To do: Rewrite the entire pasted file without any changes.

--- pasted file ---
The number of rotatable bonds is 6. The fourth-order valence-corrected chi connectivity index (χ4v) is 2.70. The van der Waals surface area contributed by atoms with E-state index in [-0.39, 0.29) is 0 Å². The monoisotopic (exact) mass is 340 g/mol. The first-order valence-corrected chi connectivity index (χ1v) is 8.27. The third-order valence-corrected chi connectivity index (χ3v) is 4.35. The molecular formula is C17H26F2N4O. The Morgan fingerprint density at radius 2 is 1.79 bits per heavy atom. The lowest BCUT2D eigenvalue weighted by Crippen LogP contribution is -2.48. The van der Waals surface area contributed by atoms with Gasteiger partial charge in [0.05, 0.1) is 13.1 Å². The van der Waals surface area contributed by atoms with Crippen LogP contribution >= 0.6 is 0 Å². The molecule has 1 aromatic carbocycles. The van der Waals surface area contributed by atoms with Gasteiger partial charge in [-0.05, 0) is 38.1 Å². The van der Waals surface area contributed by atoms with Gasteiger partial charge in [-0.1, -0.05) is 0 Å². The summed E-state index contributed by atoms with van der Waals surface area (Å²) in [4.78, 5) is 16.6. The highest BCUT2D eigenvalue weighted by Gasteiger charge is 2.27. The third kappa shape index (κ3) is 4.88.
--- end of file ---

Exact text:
The number of rotatable bonds is 6. The fourth-order valence-corrected chi connectivity index (χ4v) is 2.70. The van der Waals surface area contributed by atoms with E-state index in [-0.39, 0.29) is 0 Å². The monoisotopic (exact) mass is 340 g/mol. The first-order valence-corrected chi connectivity index (χ1v) is 8.27. The third-order valence-corrected chi connectivity index (χ3v) is 4.35. The molecular formula is C17H26F2N4O. The Morgan fingerprint density at radius 2 is 1.79 bits per heavy atom. The lowest BCUT2D eigenvalue weighted by Crippen LogP contribution is -2.48. The van der Waals surface area contributed by atoms with Gasteiger partial charge in [0.05, 0.1) is 13.1 Å². The van der Waals surface area contributed by atoms with Crippen LogP contribution >= 0.6 is 0 Å². The molecule has 1 aromatic carbocycles. The van der Waals surface area contributed by atoms with Gasteiger partial charge in [-0.05, 0) is 38.1 Å². The van der Waals surface area contributed by atoms with Gasteiger partial charge in [-0.1, -0.05) is 0 Å². The summed E-state index contributed by atoms with van der Waals surface area (Å²) in [4.78, 5) is 16.6. The highest BCUT2D eigenvalue weighted by Gasteiger charge is 2.27. The third kappa shape index (κ3) is 4.88.